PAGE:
All posts in “Streaming Video”

Tinder’s interactive video series ‘Swipe Night’ is going international next year

Tinder’s big experiment with interactive content — the recently launched in-app series called Swipe Night — was a success. According to Tinder parent company Match during its Q3 earnings this week, “millions” of Tinder users tuned into to watch the show’s episodes during its run in October, and this drove double-digit increases in both matches and messages. As a result, Match confirmed its plans to launch Tinder’s new show outside the U.S. in early 2020. 

Swipe Night’s launch was something of a departure for the dating app, whose primary focus has been on connecting users for dating and other more casual affairs.

The new series presented users with something else to do in the Tinder app beyond just swiping on potential matches. Instead, you swiped on a story.

Presented in a “choose-your-own-adventure” style format that’s been popularized by Netflix, YouTube, and others, Swipe Night asked users to make decisions to advance a narrative that followed a group of friends in an “apocalyptic adventure.”

Swipe Night ChoiceThe moral and practical choices you made during Swipe Night would then be shown on your profile as a conversation starter, or as just another signal as to whether or not a match was right for you. After all, they say that the best relationships come from those who share common values, not necessarily common interests. And Swipe Night helped to uncover aspects to someone’s personality that a profile would not — like whether you’d cover for a friend who cheated, or tell your other friend who was the one being cheated on?

The 5-minute long episodes ran every Sunday night in October from 6 PM to midnight.

Though early reports on Tinder’s plans had somewhat dramatically described Swipe Night as Tinder’s launch into streaming video, it’s more accurate to call Swipe Night an engagement booster for an app that many people often find themselves needing a break from. Specifically, it could help Tinder to address issues around declines in open rates or sessions per user — metrics that often hide behind what otherwise looks like steady growth. (Tinder, for example, added another 437,000 subscribers in the quarter, leading to 5.7 million average subscribers in Q3).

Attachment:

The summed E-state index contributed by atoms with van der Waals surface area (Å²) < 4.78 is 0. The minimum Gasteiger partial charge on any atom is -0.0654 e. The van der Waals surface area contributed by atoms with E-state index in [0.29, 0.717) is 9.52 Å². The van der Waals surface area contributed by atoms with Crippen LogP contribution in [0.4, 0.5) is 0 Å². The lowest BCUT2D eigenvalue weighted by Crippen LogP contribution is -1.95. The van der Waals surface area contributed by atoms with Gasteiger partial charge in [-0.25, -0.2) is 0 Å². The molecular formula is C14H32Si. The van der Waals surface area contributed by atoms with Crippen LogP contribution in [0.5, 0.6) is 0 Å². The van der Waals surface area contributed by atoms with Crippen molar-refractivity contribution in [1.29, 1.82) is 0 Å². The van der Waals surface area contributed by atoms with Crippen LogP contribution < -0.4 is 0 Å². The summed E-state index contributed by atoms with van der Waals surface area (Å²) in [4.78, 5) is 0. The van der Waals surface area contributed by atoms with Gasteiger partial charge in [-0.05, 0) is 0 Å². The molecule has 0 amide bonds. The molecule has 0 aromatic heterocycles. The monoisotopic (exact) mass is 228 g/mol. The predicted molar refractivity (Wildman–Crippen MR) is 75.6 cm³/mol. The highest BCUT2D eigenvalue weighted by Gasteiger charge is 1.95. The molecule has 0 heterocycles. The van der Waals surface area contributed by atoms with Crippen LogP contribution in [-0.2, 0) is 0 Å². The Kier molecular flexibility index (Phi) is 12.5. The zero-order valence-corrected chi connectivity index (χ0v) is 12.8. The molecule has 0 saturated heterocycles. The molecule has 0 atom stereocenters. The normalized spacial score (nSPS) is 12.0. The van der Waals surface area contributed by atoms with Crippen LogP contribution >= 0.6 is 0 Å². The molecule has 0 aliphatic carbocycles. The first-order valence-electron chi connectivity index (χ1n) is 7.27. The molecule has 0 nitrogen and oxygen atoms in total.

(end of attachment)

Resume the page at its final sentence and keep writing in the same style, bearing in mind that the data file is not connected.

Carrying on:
Ahead of earnings, there were already signs that Swipe Night was succeeding in its efforts to boost engagement.

Tinder said in late October that matches on its app jumped 26% compared to a typical Sunday night, and messages increased 12%.

On Tinder’s earnings call with investors, Match presented some updated metrics. The company said Swipe Night led to a 20% to 25% increase in “likes” and a 30% increase in matches. And the elevated conversation levels that resulted from user participation continued for days after each episode aired. Also importantly, the series helped boost female engagement in the app.

“This really extended our appeal and resonated with Gen Z users,” said Match CEO Mandy Ginsberg. “This effort demonstrates the kind of creativity and team we have a tender and the kind of that we’re willing to make.”

Swipe Night

The company says it will make Season 1 of Swipe Night (a hint there’s more to come) available soon as an on-demand experience, and will roll out the product to international markets early next year.

Swipe Night isn’t the only video product Match Group has in the works. In other Match-owned dating apps, Plenty of Fish and Twoo, the company is starting to test live streaming broadcasts. But these are created by the app’s users, not as a polished, professional product from the company itself.

Match had reported better-than-expected earnings for the third quarter, with earnings of 51 cents per share — above analysts’ expectations for earnings of 42 cents per share. Match’s revenue was $541 million, in line with Wall St.’s expectations.

But its fourth-quarter guidance came in lower than expectations ($545M-$555M, below the projected $559.3M), sending the stock dropping. Match said it would have to take on about $10 million in expenses related to it being spun out from parent company IAC.

How Zhihu’s become one of China’s biggest hubs for experts